The results are out until the games are played. The Dolphins picked an unconventional route in 2019 by not tanking, but moving plenty of players who were cornerstones of the franchise. Brian Flores is looking like the right guy to lead the Miami Dolphins after his first season at head coach. Of course, so did Joe Philbin and Adam Gase.

Despite the “no days off” mentality, a kid named Ferris offered some great advice on his day off.

“Life moves pretty fast. If you don’t stop and look around once in a while you could miss it.”

The Dolphins are in the middle of the process and there is plenty of work to do. However, if you don’t enjoy the highlights, even if its a win over the quarterback-less Colts, you’ll miss out on some remarkable games. Potentially some of the biggest upsets of all time.

 

 

A new decade is upon us, but hopefully the no-quit Dolphins aren’t changing too much.

Here is to 2020.

Dolphins will have the 5th pick in 2020 NFL Draft

According to Tankathon.com, the Miami Dolphins now hold the 5th-overall pick in the 2020 NFL Draft. Will they draft Alabama QB Tua Tagovailoa?

The 2019 season is finally over. And for a season where the Dolphins started out 0-7, it sure was fun to watch this team progress over the last several weeks. But now, we must turn our attention to the 2020 offseason and most importantly, the 2020 NFL Draft.

Now that the week 17 slate of games are official, we now know exactly where the Dolphins will be drafting in 2020.

According to Tankathon.com, the Miami Dolphins will have the 5th pick in the 2020 NFL draft. Sure, this isn’t as sexy as the projected top-3 pick they had a few weeks ago. But to achieve five wins with this roster–and go out with a last-minute victory over the New England Patriots– feels great. Not to mention, Miami is projected to have 15 draft picks, so there’s no telling what Chris Grier is willing to do to assure he gets the players he and his staff covet.

In the latest Tankathon three-round mock draft, the Dolphins do what every fan hopes they do this coming April.

First Round

Truth is, no one knows whether or not Alabama QB Tua Tagovailoa is going to return to college. After all, he’s been cryptic over the last few days on social media and a lot of experts and analysts believe he could go back to college and enter the draft in 2021. I have no #sauces, so I can’t speak on the hypothetical. But IF Tagovailoa decides to declare this season, there’s a team in the top-5 that will likely do whatever it takes to assure he’s wearing a Dolphins’ uniform for the foreseeable future.

With the fifth-pick in the 2020 NFL draft, the Miami Dolphins select–Tua Tagovailoa, QB, Alabama

Tua is believed to be the QB the Dolphins and owner Stephen Ross have coveted for several years. And no one can argue that his elite skill-set would fit perfectly in Chad O’Shea’s offense. Obviously, his health plays a huge factor in this decision. But IF there’s the potential that Tagovailoa will ever be 75% of the QB he once was, Miami should do WHATEVER it takes to make sure he’s their guy in round one.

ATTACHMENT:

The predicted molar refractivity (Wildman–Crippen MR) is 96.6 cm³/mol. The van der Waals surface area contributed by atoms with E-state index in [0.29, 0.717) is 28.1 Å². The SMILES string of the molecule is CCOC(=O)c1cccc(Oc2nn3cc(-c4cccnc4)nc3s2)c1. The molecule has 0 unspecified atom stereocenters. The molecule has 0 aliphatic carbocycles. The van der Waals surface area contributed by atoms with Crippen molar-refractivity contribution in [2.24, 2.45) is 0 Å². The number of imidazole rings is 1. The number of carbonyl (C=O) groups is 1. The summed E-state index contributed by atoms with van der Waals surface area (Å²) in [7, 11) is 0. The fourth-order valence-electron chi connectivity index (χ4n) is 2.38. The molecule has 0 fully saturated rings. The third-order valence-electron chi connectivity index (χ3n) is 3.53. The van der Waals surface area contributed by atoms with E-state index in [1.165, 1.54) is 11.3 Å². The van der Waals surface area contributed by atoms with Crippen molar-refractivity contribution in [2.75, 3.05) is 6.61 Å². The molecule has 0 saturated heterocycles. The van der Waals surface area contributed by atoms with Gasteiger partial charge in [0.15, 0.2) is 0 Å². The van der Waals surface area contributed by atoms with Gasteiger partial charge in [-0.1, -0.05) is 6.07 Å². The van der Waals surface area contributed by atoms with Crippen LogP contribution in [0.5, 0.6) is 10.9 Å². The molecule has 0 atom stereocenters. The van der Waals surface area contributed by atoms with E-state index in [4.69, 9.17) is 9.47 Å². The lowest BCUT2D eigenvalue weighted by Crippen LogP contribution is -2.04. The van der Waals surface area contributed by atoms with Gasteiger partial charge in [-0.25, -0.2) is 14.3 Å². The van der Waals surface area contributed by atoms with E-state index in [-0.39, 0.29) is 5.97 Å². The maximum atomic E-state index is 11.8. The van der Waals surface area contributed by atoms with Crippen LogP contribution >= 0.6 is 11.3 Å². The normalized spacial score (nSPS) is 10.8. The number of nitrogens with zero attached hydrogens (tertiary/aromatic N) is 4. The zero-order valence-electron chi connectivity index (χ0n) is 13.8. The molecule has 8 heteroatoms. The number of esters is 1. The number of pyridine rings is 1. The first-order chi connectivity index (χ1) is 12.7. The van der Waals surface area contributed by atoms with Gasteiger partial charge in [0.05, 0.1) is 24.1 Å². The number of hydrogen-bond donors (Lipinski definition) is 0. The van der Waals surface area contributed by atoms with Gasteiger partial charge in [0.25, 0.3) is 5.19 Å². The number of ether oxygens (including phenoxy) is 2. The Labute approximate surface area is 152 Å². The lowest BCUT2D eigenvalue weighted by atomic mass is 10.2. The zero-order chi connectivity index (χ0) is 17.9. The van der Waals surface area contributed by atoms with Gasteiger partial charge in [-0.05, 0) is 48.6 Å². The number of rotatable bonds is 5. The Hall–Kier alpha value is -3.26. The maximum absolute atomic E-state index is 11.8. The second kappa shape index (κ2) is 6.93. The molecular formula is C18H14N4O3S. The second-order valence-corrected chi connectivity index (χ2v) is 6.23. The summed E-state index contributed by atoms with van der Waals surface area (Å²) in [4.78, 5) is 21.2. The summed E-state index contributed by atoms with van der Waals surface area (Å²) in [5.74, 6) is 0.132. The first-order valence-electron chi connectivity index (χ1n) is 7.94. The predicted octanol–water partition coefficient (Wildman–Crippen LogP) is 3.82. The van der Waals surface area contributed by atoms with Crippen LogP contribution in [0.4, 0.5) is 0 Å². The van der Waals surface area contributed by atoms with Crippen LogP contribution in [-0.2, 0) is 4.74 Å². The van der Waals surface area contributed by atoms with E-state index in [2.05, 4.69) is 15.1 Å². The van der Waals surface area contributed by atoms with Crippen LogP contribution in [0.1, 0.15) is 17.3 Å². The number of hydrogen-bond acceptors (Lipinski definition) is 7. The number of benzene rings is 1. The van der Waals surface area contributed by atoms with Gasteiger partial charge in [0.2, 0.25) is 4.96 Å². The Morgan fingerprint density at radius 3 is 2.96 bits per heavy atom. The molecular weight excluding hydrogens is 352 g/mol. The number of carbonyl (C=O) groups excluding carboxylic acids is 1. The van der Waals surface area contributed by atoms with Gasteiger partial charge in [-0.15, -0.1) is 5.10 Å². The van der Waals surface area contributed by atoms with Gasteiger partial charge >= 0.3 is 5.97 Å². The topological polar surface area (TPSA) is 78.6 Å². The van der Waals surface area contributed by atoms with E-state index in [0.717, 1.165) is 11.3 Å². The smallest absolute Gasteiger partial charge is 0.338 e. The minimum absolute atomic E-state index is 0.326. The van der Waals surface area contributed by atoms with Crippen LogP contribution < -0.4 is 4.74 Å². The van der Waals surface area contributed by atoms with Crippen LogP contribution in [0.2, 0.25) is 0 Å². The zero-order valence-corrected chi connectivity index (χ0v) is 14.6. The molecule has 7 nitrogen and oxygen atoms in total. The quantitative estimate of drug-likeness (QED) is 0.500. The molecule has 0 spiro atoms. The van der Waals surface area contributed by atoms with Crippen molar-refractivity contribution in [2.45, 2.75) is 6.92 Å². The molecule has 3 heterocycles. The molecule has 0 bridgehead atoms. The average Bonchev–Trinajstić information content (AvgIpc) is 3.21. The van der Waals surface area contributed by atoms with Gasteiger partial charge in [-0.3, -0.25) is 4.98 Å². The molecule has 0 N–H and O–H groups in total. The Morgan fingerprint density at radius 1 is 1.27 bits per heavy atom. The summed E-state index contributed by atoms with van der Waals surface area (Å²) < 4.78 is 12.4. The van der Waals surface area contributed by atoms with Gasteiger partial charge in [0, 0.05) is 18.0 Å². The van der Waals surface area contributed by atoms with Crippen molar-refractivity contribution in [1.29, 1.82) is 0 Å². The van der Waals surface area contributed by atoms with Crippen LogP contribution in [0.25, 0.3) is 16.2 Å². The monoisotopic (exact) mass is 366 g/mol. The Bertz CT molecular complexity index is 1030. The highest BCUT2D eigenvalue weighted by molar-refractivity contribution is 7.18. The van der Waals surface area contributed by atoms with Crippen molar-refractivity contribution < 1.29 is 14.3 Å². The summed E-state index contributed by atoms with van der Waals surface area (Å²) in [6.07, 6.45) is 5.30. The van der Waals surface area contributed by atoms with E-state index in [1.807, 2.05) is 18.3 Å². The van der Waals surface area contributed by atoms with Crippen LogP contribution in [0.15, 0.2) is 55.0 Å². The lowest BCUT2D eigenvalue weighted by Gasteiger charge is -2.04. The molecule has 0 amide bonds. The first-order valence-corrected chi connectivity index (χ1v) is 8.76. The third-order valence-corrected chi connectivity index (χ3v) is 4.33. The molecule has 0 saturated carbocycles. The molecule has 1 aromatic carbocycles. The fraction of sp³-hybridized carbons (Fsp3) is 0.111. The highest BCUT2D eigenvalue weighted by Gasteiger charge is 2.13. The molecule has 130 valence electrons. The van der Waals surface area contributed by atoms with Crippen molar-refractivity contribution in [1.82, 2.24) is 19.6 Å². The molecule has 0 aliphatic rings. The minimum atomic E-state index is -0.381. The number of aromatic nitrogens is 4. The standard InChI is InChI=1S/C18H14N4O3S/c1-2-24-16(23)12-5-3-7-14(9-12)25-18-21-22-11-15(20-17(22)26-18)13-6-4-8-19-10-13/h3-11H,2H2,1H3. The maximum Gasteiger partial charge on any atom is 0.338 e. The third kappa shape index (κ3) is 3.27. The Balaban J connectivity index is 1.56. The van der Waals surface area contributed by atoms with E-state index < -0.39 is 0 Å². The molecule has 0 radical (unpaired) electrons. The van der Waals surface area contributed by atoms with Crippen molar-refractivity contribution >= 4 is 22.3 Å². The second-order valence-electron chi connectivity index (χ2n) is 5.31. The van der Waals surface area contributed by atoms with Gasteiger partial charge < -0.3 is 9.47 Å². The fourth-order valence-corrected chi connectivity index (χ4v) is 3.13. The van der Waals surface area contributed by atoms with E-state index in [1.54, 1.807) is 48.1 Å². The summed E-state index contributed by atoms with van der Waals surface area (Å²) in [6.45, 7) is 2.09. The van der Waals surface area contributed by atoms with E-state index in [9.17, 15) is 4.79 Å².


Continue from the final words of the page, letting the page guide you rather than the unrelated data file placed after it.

With the second of their three first-round picks, the Dolphins draft Tee Higgins, WR, Clemson. The Dolphins don’t have an immediate need at WR, but Higgins is one of the most talented WRs in this year’s class. And adding a player with his skill-set to Miami’s already loaded receiver corps, would spell trouble for all 31 NFL teams.

Lastly, the Dolphins select Jedrick Willis, OT, Alabama with the 25th-overall pick. I’m not sure whether or not he will be available this late in round one, but Willis is one of-if not-the best OT in this year’s draft. He’s already very familiar with protecting Tagovailoa’s blindside and would be a much need addition to Miami’s putrid offensive line.

Second Round

In round two, the Dolphins get two immediate contributors, at two important areas of need.

First, with the 39th pick in the 2020 NFL draft, Miami selects Bryan Hall, CB, Virginia. Yes, the Dolphins secondary has played pretty well despite their ‘next man up’ mentality, but the secondary could definitely use help, especially for a team that loves to play man defense. Hall’s senior season was cut short due to a leg injury, but the talented CB would be a valued asset in Flores’ defense.

Later in round two, the Dolphins fill their much-needed void at RB selecting Travis Etienne, RB, Clemson. Anyone that watched the Fiesta Bowl could see how explosive Etienne was as both a runner and pass-catcher vs one of the top defenses in the country. Etienne is currently my RB1 and his skill-set would be a breath of fresh air, for an offense that was led by 37-year old Ryan Fitzpatrick as the team’s leading rusher.